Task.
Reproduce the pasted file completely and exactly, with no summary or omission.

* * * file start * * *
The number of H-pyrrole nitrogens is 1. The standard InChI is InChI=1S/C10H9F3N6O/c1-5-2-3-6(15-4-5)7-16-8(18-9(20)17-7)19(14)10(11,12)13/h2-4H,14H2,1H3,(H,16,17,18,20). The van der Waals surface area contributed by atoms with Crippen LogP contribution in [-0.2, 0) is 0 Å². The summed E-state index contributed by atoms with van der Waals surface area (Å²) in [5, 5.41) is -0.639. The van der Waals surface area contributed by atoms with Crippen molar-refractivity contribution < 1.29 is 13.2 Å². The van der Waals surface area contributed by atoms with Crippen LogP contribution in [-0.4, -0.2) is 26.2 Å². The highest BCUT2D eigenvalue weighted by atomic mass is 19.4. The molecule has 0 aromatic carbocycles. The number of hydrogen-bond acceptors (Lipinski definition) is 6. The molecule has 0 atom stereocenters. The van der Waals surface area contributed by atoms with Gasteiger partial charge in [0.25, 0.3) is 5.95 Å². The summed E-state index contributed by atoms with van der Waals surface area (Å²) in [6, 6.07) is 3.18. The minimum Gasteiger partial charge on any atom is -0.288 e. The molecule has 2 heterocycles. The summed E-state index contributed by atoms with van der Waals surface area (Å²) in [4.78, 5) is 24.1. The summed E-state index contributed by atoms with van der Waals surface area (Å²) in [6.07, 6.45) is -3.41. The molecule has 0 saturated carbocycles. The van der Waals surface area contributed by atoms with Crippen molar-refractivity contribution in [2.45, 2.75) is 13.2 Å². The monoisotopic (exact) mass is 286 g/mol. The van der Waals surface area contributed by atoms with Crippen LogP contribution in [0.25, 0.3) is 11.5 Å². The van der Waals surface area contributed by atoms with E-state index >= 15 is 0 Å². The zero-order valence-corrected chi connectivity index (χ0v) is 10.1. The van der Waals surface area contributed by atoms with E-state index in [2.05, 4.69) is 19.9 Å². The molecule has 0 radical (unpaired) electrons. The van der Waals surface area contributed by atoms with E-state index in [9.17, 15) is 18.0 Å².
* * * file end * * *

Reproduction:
The number of H-pyrrole nitrogens is 1. The standard InChI is InChI=1S/C10H9F3N6O/c1-5-2-3-6(15-4-5)7-16-8(18-9(20)17-7)19(14)10(11,12)13/h2-4H,14H2,1H3,(H,16,17,18,20). The van der Waals surface area contributed by atoms with Crippen LogP contribution in [-0.2, 0) is 0 Å². The summed E-state index contributed by atoms with van der Waals surface area (Å²) in [5, 5.41) is -0.639. The van der Waals surface area contributed by atoms with Crippen molar-refractivity contribution < 1.29 is 13.2 Å². The van der Waals surface area contributed by atoms with Crippen LogP contribution in [-0.4, -0.2) is 26.2 Å². The highest BCUT2D eigenvalue weighted by atomic mass is 19.4. The molecule has 0 aromatic carbocycles. The number of hydrogen-bond acceptors (Lipinski definition) is 6. The molecule has 0 atom stereocenters. The van der Waals surface area contributed by atoms with Gasteiger partial charge in [0.25, 0.3) is 5.95 Å². The summed E-state index contributed by atoms with van der Waals surface area (Å²) in [6, 6.07) is 3.18. The minimum Gasteiger partial charge on any atom is -0.288 e. The molecule has 2 heterocycles. The summed E-state index contributed by atoms with van der Waals surface area (Å²) in [4.78, 5) is 24.1. The summed E-state index contributed by atoms with van der Waals surface area (Å²) in [6.07, 6.45) is -3.41. The molecule has 0 saturated carbocycles. The van der Waals surface area contributed by atoms with Crippen molar-refractivity contribution in [2.45, 2.75) is 13.2 Å². The monoisotopic (exact) mass is 286 g/mol. The van der Waals surface area contributed by atoms with Crippen LogP contribution in [0.25, 0.3) is 11.5 Å². The van der Waals surface area contributed by atoms with E-state index >= 15 is 0 Å². The zero-order valence-corrected chi connectivity index (χ0v) is 10.1. The van der Waals surface area contributed by atoms with E-state index in [2.05, 4.69) is 19.9 Å². The molecule has 0 radical (unpaired) electrons. The van der Waals surface area contributed by atoms with E-state index in [9.17, 15) is 18.0 Å².